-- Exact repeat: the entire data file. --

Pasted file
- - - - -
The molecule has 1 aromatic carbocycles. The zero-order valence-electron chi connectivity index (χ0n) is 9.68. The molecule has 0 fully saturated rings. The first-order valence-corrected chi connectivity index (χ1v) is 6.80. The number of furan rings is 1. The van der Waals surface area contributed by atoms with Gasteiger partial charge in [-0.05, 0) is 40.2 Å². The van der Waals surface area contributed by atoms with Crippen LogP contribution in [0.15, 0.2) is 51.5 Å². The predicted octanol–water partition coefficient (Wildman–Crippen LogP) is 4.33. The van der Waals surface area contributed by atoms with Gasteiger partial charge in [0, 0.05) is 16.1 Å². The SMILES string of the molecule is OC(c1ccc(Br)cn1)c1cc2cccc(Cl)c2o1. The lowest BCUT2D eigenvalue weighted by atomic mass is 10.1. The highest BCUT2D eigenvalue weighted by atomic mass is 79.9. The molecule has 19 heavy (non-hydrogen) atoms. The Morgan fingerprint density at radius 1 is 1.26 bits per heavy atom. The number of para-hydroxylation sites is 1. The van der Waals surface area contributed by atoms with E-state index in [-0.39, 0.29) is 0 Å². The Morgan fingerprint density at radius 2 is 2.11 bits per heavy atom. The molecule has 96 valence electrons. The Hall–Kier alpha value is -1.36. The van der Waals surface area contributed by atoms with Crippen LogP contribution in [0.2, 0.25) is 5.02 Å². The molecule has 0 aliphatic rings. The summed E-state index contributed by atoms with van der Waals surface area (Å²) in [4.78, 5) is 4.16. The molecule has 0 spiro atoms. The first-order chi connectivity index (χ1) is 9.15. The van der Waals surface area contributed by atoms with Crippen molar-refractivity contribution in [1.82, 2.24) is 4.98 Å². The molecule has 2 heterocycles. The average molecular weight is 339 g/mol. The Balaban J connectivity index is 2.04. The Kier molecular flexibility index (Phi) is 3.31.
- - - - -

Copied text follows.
The molecule has 1 aromatic carbocycles. The zero-order valence-electron chi connectivity index (χ0n) is 9.68. The molecule has 0 fully saturated rings. The first-order valence-corrected chi connectivity index (χ1v) is 6.80. The number of furan rings is 1. The van der Waals surface area contributed by atoms with Gasteiger partial charge in [-0.05, 0) is 40.2 Å². The van der Waals surface area contributed by atoms with Crippen LogP contribution in [0.15, 0.2) is 51.5 Å². The predicted octanol–water partition coefficient (Wildman–Crippen LogP) is 4.33. The van der Waals surface area contributed by atoms with Gasteiger partial charge in [0, 0.05) is 16.1 Å². The SMILES string of the molecule is OC(c1ccc(Br)cn1)c1cc2cccc(Cl)c2o1. The lowest BCUT2D eigenvalue weighted by atomic mass is 10.1. The highest BCUT2D eigenvalue weighted by atomic mass is 79.9. The molecule has 19 heavy (non-hydrogen) atoms. The Morgan fingerprint density at radius 1 is 1.26 bits per heavy atom. The number of para-hydroxylation sites is 1. The van der Waals surface area contributed by atoms with E-state index in [-0.39, 0.29) is 0 Å². The Morgan fingerprint density at radius 2 is 2.11 bits per heavy atom. The molecule has 96 valence electrons. The Hall–Kier alpha value is -1.36. The van der Waals surface area contributed by atoms with Crippen LogP contribution in [0.2, 0.25) is 5.02 Å². The molecule has 0 aliphatic rings. The summed E-state index contributed by atoms with van der Waals surface area (Å²) in [4.78, 5) is 4.16. The molecule has 0 spiro atoms. The first-order chi connectivity index (χ1) is 9.15. The van der Waals surface area contributed by atoms with Crippen molar-refractivity contribution in [1.82, 2.24) is 4.98 Å². The molecule has 2 heterocycles. The average molecular weight is 339 g/mol. The Balaban J connectivity index is 2.04. The Kier molecular flexibility index (Phi) is 3.31.